The Government Accountability Office (GAO) recently released a report regarding 529 Plans. 529 Plans are widely-accessible savings plans that parents can use to contribute to future college expenses. Citing difficulty for many to pay for college (largely due to rapid increases in college costs), the GAO decided to look at the value and use of 529 Plans, which receive certain tax preferences–$1.6 Billion in 2011 alone.
The GAO’s main finding was that, while the “number of 529 plan accounts and the amount invested in them has grown during the past decade,” “a small percentage of U.S. families saved in 529 plans in 2010, and those who did tended to be wealthier than others.”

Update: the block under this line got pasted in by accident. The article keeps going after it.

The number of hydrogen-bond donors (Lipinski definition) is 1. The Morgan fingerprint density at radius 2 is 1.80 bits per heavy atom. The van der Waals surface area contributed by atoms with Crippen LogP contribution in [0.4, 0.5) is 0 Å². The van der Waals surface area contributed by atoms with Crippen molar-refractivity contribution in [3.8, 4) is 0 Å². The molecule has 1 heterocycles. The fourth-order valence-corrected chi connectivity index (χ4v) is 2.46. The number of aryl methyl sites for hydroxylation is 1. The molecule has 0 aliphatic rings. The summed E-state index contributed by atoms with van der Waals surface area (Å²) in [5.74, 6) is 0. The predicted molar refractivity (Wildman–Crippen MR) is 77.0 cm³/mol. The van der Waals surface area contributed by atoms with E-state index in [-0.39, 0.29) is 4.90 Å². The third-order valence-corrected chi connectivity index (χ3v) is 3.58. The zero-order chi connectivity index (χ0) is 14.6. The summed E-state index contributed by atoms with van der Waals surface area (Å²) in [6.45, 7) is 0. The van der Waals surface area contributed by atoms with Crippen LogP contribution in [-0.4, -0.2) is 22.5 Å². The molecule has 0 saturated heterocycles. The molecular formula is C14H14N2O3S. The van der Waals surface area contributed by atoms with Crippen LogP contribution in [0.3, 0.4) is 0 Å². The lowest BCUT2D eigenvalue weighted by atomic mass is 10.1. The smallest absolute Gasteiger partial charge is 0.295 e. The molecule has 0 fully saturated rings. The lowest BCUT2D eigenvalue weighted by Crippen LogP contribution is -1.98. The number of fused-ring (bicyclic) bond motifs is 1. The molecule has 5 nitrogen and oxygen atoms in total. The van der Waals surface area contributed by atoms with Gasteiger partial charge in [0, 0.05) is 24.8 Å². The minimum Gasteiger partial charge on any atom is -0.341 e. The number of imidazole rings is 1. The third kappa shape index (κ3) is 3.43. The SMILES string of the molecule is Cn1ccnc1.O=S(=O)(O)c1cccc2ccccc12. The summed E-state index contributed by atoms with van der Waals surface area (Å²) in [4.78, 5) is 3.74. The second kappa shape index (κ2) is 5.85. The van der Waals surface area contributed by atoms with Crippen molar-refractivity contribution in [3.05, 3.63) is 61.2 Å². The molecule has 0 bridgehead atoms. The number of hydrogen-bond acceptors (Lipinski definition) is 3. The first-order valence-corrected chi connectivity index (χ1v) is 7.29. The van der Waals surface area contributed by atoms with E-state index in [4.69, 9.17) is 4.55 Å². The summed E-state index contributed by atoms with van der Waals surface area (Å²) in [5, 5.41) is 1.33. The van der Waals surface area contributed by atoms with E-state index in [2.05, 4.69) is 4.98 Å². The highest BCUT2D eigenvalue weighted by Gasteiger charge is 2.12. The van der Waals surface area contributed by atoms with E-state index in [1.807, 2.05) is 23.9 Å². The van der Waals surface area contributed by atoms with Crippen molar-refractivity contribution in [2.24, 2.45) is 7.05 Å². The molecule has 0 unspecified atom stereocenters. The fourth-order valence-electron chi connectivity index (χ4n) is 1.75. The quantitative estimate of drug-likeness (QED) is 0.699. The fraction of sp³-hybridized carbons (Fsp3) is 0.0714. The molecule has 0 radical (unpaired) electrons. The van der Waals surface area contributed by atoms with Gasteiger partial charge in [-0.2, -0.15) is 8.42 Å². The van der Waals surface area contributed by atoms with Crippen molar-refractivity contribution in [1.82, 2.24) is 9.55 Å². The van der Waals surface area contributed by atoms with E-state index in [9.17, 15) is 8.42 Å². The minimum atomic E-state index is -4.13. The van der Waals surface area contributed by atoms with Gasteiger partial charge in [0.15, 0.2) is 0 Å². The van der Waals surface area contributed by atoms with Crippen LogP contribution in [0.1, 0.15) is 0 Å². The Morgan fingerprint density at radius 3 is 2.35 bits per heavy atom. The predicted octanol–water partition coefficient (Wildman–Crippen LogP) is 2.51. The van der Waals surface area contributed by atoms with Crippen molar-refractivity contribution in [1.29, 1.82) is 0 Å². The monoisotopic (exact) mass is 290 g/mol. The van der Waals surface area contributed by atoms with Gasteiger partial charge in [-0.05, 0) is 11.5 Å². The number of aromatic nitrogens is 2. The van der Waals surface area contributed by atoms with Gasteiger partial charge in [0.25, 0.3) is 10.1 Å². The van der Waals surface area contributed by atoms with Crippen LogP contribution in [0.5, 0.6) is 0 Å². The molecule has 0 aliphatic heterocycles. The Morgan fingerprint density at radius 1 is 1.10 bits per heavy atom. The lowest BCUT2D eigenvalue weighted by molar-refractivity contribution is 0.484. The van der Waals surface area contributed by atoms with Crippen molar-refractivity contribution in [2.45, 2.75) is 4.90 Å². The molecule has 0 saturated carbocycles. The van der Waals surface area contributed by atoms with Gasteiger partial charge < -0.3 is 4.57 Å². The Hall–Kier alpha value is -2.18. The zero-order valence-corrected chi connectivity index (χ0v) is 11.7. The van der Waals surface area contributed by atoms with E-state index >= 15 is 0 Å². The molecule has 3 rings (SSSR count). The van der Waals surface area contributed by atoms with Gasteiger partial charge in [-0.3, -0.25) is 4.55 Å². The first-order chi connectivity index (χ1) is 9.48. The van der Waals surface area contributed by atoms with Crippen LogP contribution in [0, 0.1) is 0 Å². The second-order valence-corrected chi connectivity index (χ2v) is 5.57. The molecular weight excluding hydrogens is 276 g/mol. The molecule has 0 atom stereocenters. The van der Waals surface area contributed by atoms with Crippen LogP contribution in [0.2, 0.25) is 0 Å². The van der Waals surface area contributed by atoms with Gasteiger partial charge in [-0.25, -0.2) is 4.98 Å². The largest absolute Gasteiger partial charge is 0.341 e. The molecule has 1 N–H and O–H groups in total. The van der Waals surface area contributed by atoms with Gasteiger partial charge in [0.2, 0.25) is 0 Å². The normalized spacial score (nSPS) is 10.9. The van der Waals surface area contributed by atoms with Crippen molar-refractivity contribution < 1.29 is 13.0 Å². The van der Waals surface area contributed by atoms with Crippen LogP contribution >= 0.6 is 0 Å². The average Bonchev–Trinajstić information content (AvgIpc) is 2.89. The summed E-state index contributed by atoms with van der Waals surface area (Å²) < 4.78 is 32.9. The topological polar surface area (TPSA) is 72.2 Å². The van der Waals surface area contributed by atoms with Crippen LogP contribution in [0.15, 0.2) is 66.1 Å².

A list of other highlighted conclusions:
- Less than 3 percent of families saved in a 529 plan or Coverdell Education Savings Account (Coverdell).
- Among those families who considered saving for education a priority, fewer than 1 in 10 had a 529 plan (or Coverdell).
- Families with these accounts had about 25 times the median financial assets of those without.
- They also had about 3 times the median income and the percentage who had college degrees was about twice as high as for families without 529 plans (or Coverdells).
The GAO also highlighted factors that affect 529 Plan Participation.